Telling Stories…

I was conversing in the evening with a friend about my last (10 min) play, The Asimov Connection. Frankly, it was one of the more popular of my plays and some friends(who loved it) keep reminding me about how much they loved it (and I love being reminded, trust me). We were talking about how I came about different parts of the story and as I was narrating to him I remembered that the play was originally meant to be a short story. In making it a play, I had modified its core.

Before I go on, here is a quick detour about how I decide to write a short story or play or a blog post. Any communicable idea in general, can be communicated in multiple ways. If I had to tell you my favorite Zen story, I can write it down(story/sketch) and give it to you, narrate it to you, get performers and record the audio & play it like a radio play, get actors and perform it in front of you, record a video of a reenactment and show it to you.

So how do I choose my medium of communication?
It can depend on:

  • How good I am at that medium(have I worked in that medium before)
  • What are the strengths and weaknesses of a medium (Novels have greater detail in them than say a play. The latter has time space restrictions too.)
  • What are the strengths and weakness of the story (Inception would make a great novel but be pretty hard to do as radio play)

I try to take a middle path. For me the essence of the story is as important as the medium I choose to tell it. Plays offer some features that I personally adore. Each performance is unique in its way, you cant pause and rewind whenever you want, there is no layered separation between the performers and the audience(the performers experience the audience as they perform)… I can go on.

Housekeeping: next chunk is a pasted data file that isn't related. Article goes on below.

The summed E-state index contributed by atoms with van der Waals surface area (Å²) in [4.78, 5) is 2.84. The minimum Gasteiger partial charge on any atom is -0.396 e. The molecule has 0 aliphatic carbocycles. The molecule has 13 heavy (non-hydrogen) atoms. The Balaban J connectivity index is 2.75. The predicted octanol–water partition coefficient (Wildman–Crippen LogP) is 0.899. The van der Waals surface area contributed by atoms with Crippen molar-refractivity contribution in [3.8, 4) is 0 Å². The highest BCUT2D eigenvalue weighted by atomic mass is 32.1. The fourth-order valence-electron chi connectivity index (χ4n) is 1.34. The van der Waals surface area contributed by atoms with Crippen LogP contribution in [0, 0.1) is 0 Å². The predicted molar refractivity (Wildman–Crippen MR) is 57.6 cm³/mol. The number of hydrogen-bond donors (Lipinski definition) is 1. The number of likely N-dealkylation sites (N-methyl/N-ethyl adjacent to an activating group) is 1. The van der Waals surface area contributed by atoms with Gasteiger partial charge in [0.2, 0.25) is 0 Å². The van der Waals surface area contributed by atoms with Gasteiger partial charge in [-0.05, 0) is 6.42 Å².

The reason I decided to make Asimov Connection into a play was in many ways the challenge.

Imagine showing a 10 min story that takes you 20 mins to explain to someone who hasn’t watched it.

Just that idea was too awesome a challenge to get me all excited. I started with simply the core idea. The location was the most important part of the story. It started in a coffee shop, the characters and story line slowly merged with the “where”.

Two drafts down I realized that the location was just not working, a cafe are unfortunately too clich├ęd for plays… After working on a couple of choices I switched to an airport. The change meant a complete rewrite, characters changed as their motives changed. The relationship was similar but had to be tweaked to suit the changed characters. The climax was rewritten. By the fourth draft, things started looking decent.

The first read was pretty underwhelming, I was genuinely was worried if I was doing this right and if any audience will get this story. By the time I had casted for the play, a couple of major changes happened in the script. Then the actors happened…

The actors in most of my plays do far more than just reenacting the script. I have been blessed with actors who always managed to change the way I look at my characters. As we get into the depths of these characters, motives and desires become clear and by understanding them we rework on the aligning that with the flow of the story.

With a complex 10 min play, every line becomes very important; every action doubly so. Making an audience care for this character, they met minutes ago is a unique challenge in itself. Yet like in love you cant force someone to care for someone, it must strike a cord within or the simpler solution is curiosity. We are all suckers for wanting to know what happens next…

I am still at times surprised that Asimov Connection worked to the level it did, frankly even as it went on stage I had my doubts if people would enjoy it. That brings me to real reason I decided to do this play… Someone wise once told me “Create something that you desperately want to see created”… Asimov Connection was in truth a very selfish creation, I created it just because I really wanted it exist.